Specific non-appeal planning casework
We deal with specific types of casework on behalf of Scottish Ministers. If you need information on any of these you should contact the body promoting the order, such as the local council or Transport Scotland.
Electricity Act cases
Applications to construct or extend an electricity generating station (including an onshore wind farm) with a capacity of more than 50 megawatts are made to Scottish Ministers under section 36 of the Electricity Act 1989. Scottish Ministers also deal with applications to construct overhead electric power lines (section 37) and, where these cannot be agreed, applications for any necessary wayleaves over land for the purpose of constructing or maintaining access to the power lines.
Planning authorities, statutory consultees and the public have the right to object to these types of applications. If there are any unresolved objections, ministers may, and in some cases must, hold an inquiry. In this case we will appoint a reporter. The reporter will make a recommendation to ministers. The minister will make the final decision on the application. The code of practice sets out the procedures to follow in these cases.
Core Path Plans
The Land Reform (Scotland) Act 2003 established the right of responsible access on or over most land in Scotland, including inland water. To accommodate these rights, local councils must prepare a plan for pathways in their area, or a Core Paths Plan, which the public have a right to object to. If unresolved, the council will submit the plan to ministers, who in turn will appoint our reporters to examine the plans in detail and recommend whether ministers should change the plans.
We have produced guidance on the process of how to make an objection to a Core Path Plan.
Compulsory Purchase and other orders
Public bodies usually buy property that they need for projects such as road construction, housing developments or town centre regeneration by reaching agreement with the owners. However, various public bodies such as the Scottish Government, local authorities and infrastructure providers have legal powers which allow them to buy property compulsorily in certain circumstances using a Compulsory Purchase Order(CPO).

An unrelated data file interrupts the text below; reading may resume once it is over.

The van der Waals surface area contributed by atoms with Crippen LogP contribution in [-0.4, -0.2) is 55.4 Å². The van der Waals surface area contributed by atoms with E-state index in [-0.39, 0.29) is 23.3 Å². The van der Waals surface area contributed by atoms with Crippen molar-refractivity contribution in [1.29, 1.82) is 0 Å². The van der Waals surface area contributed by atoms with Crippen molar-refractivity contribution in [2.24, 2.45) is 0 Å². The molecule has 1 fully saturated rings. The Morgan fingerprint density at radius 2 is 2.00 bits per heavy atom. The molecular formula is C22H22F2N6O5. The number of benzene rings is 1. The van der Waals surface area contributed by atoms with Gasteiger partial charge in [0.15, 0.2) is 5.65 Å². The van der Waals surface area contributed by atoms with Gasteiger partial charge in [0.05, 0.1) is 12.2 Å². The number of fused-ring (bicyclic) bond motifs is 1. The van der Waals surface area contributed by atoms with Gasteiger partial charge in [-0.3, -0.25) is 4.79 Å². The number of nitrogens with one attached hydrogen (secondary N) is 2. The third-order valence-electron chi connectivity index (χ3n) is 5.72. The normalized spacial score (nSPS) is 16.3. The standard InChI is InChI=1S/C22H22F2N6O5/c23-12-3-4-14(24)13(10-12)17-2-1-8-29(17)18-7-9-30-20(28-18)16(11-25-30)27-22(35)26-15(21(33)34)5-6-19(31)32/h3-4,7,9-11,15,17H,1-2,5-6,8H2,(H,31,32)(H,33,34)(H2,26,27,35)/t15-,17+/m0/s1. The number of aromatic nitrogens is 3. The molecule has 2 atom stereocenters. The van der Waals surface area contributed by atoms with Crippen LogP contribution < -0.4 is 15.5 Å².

A public body may require authority to proceed with a transport or infrastructure project such as the construction of a new road, railway, tram or canal. The body may also need to acquire land for the project in which case it will promote a CPO if it cannot reach agreement with the owner of the land needed for the project.
Similarly, local authorities have the power to make orders regulating road safety, for example, by designating a road as one way. Planning authorities have the power to make orders stopping up roads, footpaths or rights of way.
In each of these cases a copy of the proposed order describing the works must be published and people affected by the proposal have the pportunity to object or make representations about it. If these objections cannot be resolved then the order must be submitted to Scottish Ministers who will appoint a planning and environmental appeals reporter to hold a hearing or public local inquiry. The reporter will consider the case for and against the making of the order and will make a recommendation to Scottish Ministers who will decide whether or not to confirm it.
A similar procedure applies to orders for the construction or improvement of ports and harbours.